« Reply #1032 on: April 05, 2017, 11:27:47 AM »


I'm not able to not take a listen of any of these records at least once every week. This is the medieval music sang in a way I really adore: lively and with honest passion. Recording quality is excellent. Often in recordings of this repertoire voices are drowned in reverb but thankfully, this records are completely free of this. Other examples of this close-microphone sound could be: Dufay recordings by Ensemble Musica Nova or by Cut Circle (both recommended).

Unfortunately, only 3 volumes of Conductus were planned (which is understandable since this kind of music is a perfect example of niche of music business). I think, I know all tracks of by heart now.

Offline Artran

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Re: The Early Music Club (EMC)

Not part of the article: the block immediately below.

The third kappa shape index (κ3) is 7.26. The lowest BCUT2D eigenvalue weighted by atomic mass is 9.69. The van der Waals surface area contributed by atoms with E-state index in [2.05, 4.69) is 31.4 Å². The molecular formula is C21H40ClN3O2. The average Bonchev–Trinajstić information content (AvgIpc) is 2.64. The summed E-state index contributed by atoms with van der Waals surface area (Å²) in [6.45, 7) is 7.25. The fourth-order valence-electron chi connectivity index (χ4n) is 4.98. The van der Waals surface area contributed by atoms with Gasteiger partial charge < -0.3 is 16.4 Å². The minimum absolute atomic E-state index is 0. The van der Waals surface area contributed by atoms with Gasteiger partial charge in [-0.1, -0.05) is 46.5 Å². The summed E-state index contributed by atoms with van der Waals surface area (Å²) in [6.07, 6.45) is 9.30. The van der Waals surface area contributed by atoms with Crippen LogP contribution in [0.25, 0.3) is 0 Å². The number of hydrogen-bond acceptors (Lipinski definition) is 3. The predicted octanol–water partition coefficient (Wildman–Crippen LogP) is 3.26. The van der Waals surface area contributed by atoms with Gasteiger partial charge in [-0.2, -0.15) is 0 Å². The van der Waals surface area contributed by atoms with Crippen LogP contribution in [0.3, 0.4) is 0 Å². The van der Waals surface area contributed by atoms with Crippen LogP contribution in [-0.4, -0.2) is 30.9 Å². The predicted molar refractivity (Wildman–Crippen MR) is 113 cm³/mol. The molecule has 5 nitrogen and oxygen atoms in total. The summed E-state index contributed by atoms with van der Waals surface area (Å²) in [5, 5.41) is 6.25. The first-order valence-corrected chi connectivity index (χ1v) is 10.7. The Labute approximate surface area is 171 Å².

« Reply #1033 on: April 10, 2017, 02:55:22 AM »
What's your sources of translated medieval and renaissance motets, chansons etc.? I'm digging through these periods, but because I'm on Spotify I don't have CD booklets (which kinda sucks).

EDIT:
I've just discovered that Hyperion Records is a great source of original texts and the translations. For every vocal or choral track is available an original text and the translation can be viewed alongside. This is how every record label should do it. It's perfect!
« Last Edit: April 19, 2017, 12:04:14 AM by Artran »

Offline mszczuj

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Re: The Early Music Club (EMC)
« Reply #1034 on: April 19, 2017, 02:23:10 AM »
I'm looking for the booklet of this release:



https://www.discogs.com/Capella-Antiqua-M%C3%BCnchen-Konrad-Ruhland-Ars-Antiqua-Organum-Motette-Conductus-Fr%C3%BChe-Mehrstimmigkeit/release/10070820

I need information about sources and performers of all the tracks,  if there are any in it, as I have got my box without a booklet.

Could anybody help me?
« Last Edit: April 19, 2017, 08:12:40 AM by Que »

Offline Que